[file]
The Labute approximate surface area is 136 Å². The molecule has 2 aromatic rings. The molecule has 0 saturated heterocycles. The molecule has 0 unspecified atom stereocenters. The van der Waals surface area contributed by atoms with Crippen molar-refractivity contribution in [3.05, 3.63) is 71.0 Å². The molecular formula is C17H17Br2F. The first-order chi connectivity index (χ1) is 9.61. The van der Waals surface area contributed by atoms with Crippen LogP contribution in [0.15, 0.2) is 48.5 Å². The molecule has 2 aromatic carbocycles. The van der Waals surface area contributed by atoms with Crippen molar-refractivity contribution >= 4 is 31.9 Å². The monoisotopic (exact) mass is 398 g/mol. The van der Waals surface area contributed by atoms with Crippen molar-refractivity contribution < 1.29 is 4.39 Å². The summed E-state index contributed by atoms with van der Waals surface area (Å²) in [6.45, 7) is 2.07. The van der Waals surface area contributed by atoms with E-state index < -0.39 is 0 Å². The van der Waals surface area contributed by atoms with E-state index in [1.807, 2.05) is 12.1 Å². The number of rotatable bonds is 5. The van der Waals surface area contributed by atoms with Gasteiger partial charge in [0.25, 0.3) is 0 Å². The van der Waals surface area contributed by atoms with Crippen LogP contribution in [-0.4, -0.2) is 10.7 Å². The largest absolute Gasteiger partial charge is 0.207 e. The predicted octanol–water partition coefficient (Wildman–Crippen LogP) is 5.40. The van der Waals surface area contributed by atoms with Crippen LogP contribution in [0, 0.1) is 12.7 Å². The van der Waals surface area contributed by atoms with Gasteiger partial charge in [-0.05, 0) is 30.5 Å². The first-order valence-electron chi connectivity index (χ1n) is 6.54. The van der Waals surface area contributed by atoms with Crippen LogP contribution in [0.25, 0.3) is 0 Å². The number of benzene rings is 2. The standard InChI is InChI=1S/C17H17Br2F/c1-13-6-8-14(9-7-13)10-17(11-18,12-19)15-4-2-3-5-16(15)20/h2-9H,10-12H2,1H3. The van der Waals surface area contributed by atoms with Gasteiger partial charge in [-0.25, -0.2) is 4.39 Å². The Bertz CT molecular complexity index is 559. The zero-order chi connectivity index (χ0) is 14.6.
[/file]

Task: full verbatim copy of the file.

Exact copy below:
The Labute approximate surface area is 136 Å². The molecule has 2 aromatic rings. The molecule has 0 saturated heterocycles. The molecule has 0 unspecified atom stereocenters. The van der Waals surface area contributed by atoms with Crippen molar-refractivity contribution in [3.05, 3.63) is 71.0 Å². The molecular formula is C17H17Br2F. The first-order chi connectivity index (χ1) is 9.61. The van der Waals surface area contributed by atoms with Crippen LogP contribution in [0.15, 0.2) is 48.5 Å². The molecule has 2 aromatic carbocycles. The van der Waals surface area contributed by atoms with Crippen molar-refractivity contribution >= 4 is 31.9 Å². The monoisotopic (exact) mass is 398 g/mol. The van der Waals surface area contributed by atoms with Crippen molar-refractivity contribution < 1.29 is 4.39 Å². The summed E-state index contributed by atoms with van der Waals surface area (Å²) in [6.45, 7) is 2.07. The van der Waals surface area contributed by atoms with E-state index < -0.39 is 0 Å². The van der Waals surface area contributed by atoms with E-state index in [1.807, 2.05) is 12.1 Å². The number of rotatable bonds is 5. The van der Waals surface area contributed by atoms with Gasteiger partial charge in [0.25, 0.3) is 0 Å². The van der Waals surface area contributed by atoms with Crippen LogP contribution in [-0.4, -0.2) is 10.7 Å². The largest absolute Gasteiger partial charge is 0.207 e. The predicted octanol–water partition coefficient (Wildman–Crippen LogP) is 5.40. The van der Waals surface area contributed by atoms with Crippen LogP contribution in [0, 0.1) is 12.7 Å². The van der Waals surface area contributed by atoms with Gasteiger partial charge in [-0.05, 0) is 30.5 Å². The first-order valence-electron chi connectivity index (χ1n) is 6.54. The van der Waals surface area contributed by atoms with Crippen LogP contribution in [0.25, 0.3) is 0 Å². The number of benzene rings is 2. The standard InChI is InChI=1S/C17H17Br2F/c1-13-6-8-14(9-7-13)10-17(11-18,12-19)15-4-2-3-5-16(15)20/h2-9H,10-12H2,1H3. The van der Waals surface area contributed by atoms with Gasteiger partial charge in [-0.25, -0.2) is 4.39 Å². The Bertz CT molecular complexity index is 559. The zero-order chi connectivity index (χ0) is 14.6.